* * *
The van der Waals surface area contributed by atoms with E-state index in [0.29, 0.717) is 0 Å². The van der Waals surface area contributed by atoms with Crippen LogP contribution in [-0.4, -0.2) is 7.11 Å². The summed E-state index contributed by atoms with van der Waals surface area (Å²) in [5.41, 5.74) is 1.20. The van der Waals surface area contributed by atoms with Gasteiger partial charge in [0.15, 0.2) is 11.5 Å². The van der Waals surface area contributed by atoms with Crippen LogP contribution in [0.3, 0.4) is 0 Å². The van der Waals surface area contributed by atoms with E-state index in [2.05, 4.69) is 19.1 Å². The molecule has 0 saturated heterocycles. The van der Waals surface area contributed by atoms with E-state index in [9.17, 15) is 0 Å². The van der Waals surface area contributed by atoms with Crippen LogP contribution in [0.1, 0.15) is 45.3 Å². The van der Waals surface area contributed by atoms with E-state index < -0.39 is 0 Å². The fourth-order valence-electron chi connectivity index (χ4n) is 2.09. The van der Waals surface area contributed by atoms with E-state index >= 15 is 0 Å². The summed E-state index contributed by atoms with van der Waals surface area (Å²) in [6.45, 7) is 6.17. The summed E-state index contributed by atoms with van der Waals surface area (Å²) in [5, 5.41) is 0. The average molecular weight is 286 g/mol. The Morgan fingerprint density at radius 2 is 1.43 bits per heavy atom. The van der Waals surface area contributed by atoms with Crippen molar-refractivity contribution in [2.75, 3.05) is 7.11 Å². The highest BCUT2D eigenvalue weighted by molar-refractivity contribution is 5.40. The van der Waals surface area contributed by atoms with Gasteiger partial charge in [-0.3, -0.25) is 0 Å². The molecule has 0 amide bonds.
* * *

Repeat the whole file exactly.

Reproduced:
The van der Waals surface area contributed by atoms with E-state index in [0.29, 0.717) is 0 Å². The van der Waals surface area contributed by atoms with Crippen LogP contribution in [-0.4, -0.2) is 7.11 Å². The summed E-state index contributed by atoms with van der Waals surface area (Å²) in [5.41, 5.74) is 1.20. The van der Waals surface area contributed by atoms with Gasteiger partial charge in [0.15, 0.2) is 11.5 Å². The van der Waals surface area contributed by atoms with Crippen LogP contribution in [0.3, 0.4) is 0 Å². The van der Waals surface area contributed by atoms with E-state index in [2.05, 4.69) is 19.1 Å². The molecule has 0 saturated heterocycles. The van der Waals surface area contributed by atoms with E-state index in [9.17, 15) is 0 Å². The van der Waals surface area contributed by atoms with Crippen LogP contribution in [0.1, 0.15) is 45.3 Å². The van der Waals surface area contributed by atoms with E-state index < -0.39 is 0 Å². The fourth-order valence-electron chi connectivity index (χ4n) is 2.09. The van der Waals surface area contributed by atoms with E-state index >= 15 is 0 Å². The summed E-state index contributed by atoms with van der Waals surface area (Å²) in [6.45, 7) is 6.17. The summed E-state index contributed by atoms with van der Waals surface area (Å²) in [5, 5.41) is 0. The average molecular weight is 286 g/mol. The Morgan fingerprint density at radius 2 is 1.43 bits per heavy atom. The van der Waals surface area contributed by atoms with Crippen molar-refractivity contribution in [2.75, 3.05) is 7.11 Å². The highest BCUT2D eigenvalue weighted by molar-refractivity contribution is 5.40. The van der Waals surface area contributed by atoms with Gasteiger partial charge in [-0.3, -0.25) is 0 Å². The molecule has 0 amide bonds.